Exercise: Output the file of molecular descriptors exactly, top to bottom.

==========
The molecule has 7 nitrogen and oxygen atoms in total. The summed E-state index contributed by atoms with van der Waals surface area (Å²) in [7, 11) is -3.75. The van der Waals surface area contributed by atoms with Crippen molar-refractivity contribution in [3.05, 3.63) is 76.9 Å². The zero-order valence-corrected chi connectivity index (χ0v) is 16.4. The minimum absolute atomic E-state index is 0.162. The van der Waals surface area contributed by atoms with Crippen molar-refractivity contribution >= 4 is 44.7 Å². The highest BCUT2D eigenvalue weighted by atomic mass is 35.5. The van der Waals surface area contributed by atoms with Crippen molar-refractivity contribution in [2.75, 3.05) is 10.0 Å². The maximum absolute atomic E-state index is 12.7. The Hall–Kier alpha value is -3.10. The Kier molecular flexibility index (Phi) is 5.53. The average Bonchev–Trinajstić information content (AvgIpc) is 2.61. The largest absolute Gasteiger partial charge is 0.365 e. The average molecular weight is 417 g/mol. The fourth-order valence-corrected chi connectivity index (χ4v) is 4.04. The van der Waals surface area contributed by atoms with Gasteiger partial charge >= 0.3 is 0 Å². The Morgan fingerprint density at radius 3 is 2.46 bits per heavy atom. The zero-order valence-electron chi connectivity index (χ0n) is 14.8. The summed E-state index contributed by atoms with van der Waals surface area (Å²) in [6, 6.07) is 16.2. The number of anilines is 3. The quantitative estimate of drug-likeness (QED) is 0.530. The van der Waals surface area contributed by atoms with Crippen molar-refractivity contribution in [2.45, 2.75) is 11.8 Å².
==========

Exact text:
The molecule has 7 nitrogen and oxygen atoms in total. The summed E-state index contributed by atoms with van der Waals surface area (Å²) in [7, 11) is -3.75. The van der Waals surface area contributed by atoms with Crippen molar-refractivity contribution in [3.05, 3.63) is 76.9 Å². The zero-order valence-corrected chi connectivity index (χ0v) is 16.4. The minimum absolute atomic E-state index is 0.162. The van der Waals surface area contributed by atoms with Crippen molar-refractivity contribution >= 4 is 44.7 Å². The highest BCUT2D eigenvalue weighted by atomic mass is 35.5. The van der Waals surface area contributed by atoms with Crippen molar-refractivity contribution in [2.75, 3.05) is 10.0 Å². The maximum absolute atomic E-state index is 12.7. The Hall–Kier alpha value is -3.10. The Kier molecular flexibility index (Phi) is 5.53. The average Bonchev–Trinajstić information content (AvgIpc) is 2.61. The largest absolute Gasteiger partial charge is 0.365 e. The average molecular weight is 417 g/mol. The fourth-order valence-corrected chi connectivity index (χ4v) is 4.04. The van der Waals surface area contributed by atoms with Gasteiger partial charge >= 0.3 is 0 Å². The Morgan fingerprint density at radius 3 is 2.46 bits per heavy atom. The zero-order valence-electron chi connectivity index (χ0n) is 14.8. The summed E-state index contributed by atoms with van der Waals surface area (Å²) in [6, 6.07) is 16.2. The number of anilines is 3. The quantitative estimate of drug-likeness (QED) is 0.530. The van der Waals surface area contributed by atoms with Crippen molar-refractivity contribution in [2.45, 2.75) is 11.8 Å².